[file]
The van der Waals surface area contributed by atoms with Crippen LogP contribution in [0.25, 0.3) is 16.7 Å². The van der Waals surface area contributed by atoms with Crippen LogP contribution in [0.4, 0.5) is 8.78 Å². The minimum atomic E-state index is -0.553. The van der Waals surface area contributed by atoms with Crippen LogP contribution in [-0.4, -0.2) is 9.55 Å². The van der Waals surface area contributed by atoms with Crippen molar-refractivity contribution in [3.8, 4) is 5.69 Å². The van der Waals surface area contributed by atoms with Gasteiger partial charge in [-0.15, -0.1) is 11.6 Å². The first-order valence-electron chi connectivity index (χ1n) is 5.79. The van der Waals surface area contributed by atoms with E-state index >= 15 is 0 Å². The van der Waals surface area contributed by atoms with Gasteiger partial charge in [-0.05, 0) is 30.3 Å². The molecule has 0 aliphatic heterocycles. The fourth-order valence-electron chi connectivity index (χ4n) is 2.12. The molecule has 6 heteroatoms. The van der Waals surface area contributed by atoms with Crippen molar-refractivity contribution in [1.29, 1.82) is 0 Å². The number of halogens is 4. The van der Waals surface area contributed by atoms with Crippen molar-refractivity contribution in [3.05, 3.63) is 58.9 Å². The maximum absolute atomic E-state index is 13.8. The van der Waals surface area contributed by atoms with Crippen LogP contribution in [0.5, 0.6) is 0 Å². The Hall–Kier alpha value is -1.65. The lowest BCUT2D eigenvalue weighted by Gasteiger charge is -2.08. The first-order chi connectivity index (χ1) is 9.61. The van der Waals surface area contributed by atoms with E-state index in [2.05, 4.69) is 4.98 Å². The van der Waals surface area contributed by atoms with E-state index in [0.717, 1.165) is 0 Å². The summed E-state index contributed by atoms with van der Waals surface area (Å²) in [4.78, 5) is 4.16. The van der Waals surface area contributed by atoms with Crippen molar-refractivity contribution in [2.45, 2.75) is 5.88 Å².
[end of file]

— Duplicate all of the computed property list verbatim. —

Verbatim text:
The van der Waals surface area contributed by atoms with Crippen LogP contribution in [0.25, 0.3) is 16.7 Å². The van der Waals surface area contributed by atoms with Crippen LogP contribution in [0.4, 0.5) is 8.78 Å². The minimum atomic E-state index is -0.553. The van der Waals surface area contributed by atoms with Crippen LogP contribution in [-0.4, -0.2) is 9.55 Å². The van der Waals surface area contributed by atoms with Crippen molar-refractivity contribution in [3.8, 4) is 5.69 Å². The van der Waals surface area contributed by atoms with Gasteiger partial charge in [-0.15, -0.1) is 11.6 Å². The first-order valence-electron chi connectivity index (χ1n) is 5.79. The van der Waals surface area contributed by atoms with E-state index >= 15 is 0 Å². The van der Waals surface area contributed by atoms with Gasteiger partial charge in [-0.05, 0) is 30.3 Å². The molecule has 0 aliphatic heterocycles. The fourth-order valence-electron chi connectivity index (χ4n) is 2.12. The molecule has 6 heteroatoms. The van der Waals surface area contributed by atoms with Crippen molar-refractivity contribution in [1.29, 1.82) is 0 Å². The number of halogens is 4. The van der Waals surface area contributed by atoms with Crippen molar-refractivity contribution in [3.05, 3.63) is 58.9 Å². The maximum absolute atomic E-state index is 13.8. The van der Waals surface area contributed by atoms with Crippen LogP contribution in [0.5, 0.6) is 0 Å². The Hall–Kier alpha value is -1.65. The lowest BCUT2D eigenvalue weighted by Gasteiger charge is -2.08. The first-order chi connectivity index (χ1) is 9.61. The van der Waals surface area contributed by atoms with E-state index in [2.05, 4.69) is 4.98 Å². The van der Waals surface area contributed by atoms with E-state index in [0.717, 1.165) is 0 Å². The summed E-state index contributed by atoms with van der Waals surface area (Å²) in [4.78, 5) is 4.16. The van der Waals surface area contributed by atoms with Crippen molar-refractivity contribution in [2.45, 2.75) is 5.88 Å².